1. Use Friendship Fires® as a teachable moment. Friendships mean the world to kids, but as Friendship Fact #1 states: No Friendship or Relationship is perfect. Use the lens of friendship to teach skills to build resilience. Our step-by-step approach for putting out Friendship Fires® helps children climb out of emotional holes and take control of social dynamics. Conflict-resolution, the central theme of our program, is fundamental in building resilience.
  2. Use child-friendly language. Words like “resiliency” and “anxiety” are adult words that sound really scary to children. Replace the word “anxiety” with butterflies, which we find extremely effective in our Friendology curriculum. Butterflies are not to be feared and can be set free.
  3. If you want a child to be resilient, articulate the behaviors you would like to see. For example, if you have a student or child who gives up easily you could say, “I notice you’re having a hard time with the test and seem to be getting frustrated. Why don’t you try tackling the easiest problems first?” Give them specific suggestions for ways to persevere.
  4. Avoid saying to a child, “Be resilient!” This statement is in the same family as, “Suck it up,” “Be a man,” “Just ignore it,” and “Grow up!” It offers no practical strategies for children and, as mentioned above, most kids do not even know what it means. Articulate what specifically a child could do that would ultimately demonstrate resilience.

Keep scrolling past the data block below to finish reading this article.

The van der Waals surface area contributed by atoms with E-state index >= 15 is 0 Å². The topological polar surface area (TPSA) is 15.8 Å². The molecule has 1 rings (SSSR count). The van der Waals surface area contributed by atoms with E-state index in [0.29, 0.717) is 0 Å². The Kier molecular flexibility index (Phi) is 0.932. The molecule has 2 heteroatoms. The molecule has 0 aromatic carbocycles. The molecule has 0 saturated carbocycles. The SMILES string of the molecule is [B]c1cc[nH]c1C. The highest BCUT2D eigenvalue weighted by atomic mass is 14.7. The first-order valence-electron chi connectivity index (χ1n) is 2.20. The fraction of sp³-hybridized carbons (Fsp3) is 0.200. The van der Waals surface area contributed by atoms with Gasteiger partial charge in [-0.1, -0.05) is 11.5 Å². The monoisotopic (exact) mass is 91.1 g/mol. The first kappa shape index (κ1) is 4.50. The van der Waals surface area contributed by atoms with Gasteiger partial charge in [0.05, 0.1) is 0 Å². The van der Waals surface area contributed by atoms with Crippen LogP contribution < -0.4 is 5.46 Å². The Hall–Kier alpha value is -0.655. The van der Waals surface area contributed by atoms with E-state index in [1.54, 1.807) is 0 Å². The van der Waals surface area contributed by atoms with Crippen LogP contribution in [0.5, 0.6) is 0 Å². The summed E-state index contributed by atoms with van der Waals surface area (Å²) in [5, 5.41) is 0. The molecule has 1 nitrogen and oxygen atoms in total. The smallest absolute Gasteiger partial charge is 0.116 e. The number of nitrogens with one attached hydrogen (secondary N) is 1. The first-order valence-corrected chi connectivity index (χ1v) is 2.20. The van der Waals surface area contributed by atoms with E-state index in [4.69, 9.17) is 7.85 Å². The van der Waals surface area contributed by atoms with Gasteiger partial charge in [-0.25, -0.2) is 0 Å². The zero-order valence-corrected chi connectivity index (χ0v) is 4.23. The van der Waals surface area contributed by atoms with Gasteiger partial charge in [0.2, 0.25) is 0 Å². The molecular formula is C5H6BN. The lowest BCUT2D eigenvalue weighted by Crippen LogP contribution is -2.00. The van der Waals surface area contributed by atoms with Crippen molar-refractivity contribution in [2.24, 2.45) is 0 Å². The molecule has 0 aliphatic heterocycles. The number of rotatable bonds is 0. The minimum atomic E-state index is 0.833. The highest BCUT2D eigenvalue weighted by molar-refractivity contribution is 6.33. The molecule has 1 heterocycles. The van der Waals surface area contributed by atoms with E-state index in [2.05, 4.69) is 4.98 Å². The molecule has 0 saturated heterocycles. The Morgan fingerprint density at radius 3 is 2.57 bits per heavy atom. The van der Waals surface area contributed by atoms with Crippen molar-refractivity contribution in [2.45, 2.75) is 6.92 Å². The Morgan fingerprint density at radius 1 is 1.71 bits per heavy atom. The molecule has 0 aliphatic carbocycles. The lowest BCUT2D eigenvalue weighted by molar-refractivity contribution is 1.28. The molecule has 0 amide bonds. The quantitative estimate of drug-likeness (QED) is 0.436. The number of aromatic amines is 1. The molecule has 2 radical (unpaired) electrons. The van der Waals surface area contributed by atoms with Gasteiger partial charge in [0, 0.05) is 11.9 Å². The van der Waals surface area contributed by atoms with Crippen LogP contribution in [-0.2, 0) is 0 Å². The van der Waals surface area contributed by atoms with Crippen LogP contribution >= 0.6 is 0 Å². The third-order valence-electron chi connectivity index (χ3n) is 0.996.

5. Help children put their struggles in perspective. Sometimes children make mountains out of molehills. While adults have life experience and a greater understanding of The Grand Scheme of Things, children are not quite there yet. Talk to them about what is important and help them understand where this particular struggle is on the hierarchy of ‘what matters most.’ (Keep in mind, however, that their broken iPad might be at the top of the list and it may take some convincing to help them understand it is NOT the end of the world!)
  6. Be honest with children. Sometimes kids’ greatest stressors come from the unknown. Fill in the blanks for them and, if necessary, come up with a plan together. If they are worried about trying something, get them to put a name to their butterflies and come up with a strategy to tame the ones they can control. Help them release the ones they can’t control because it’s wasted energy.
  7. Have a plan. Give children all sorts of tips and strategies for calming themselves down in emotionally-charged situations. Go for a walk, drink water, put your hands in your pockets, doodle, chew gum, listen to music, journal, talk to a friend. Sit down with them and make a Calm Down Kit together. Resilience is about feeling in control. When we have a plan, even when we are in the dumps, we are more likely to rise above it.
  8. Empathize. Sometimes a child just needs some extra support and that hand-up can come in the form of words of empathy. While you should definitely cheer them on, remind them that they can do it. Be their #1 fan! Watch this amazing video on empathy by Brene Brown and get in the hole with them.


Written by Dana Kerford

Friendship Expert and Founder, URSTRONG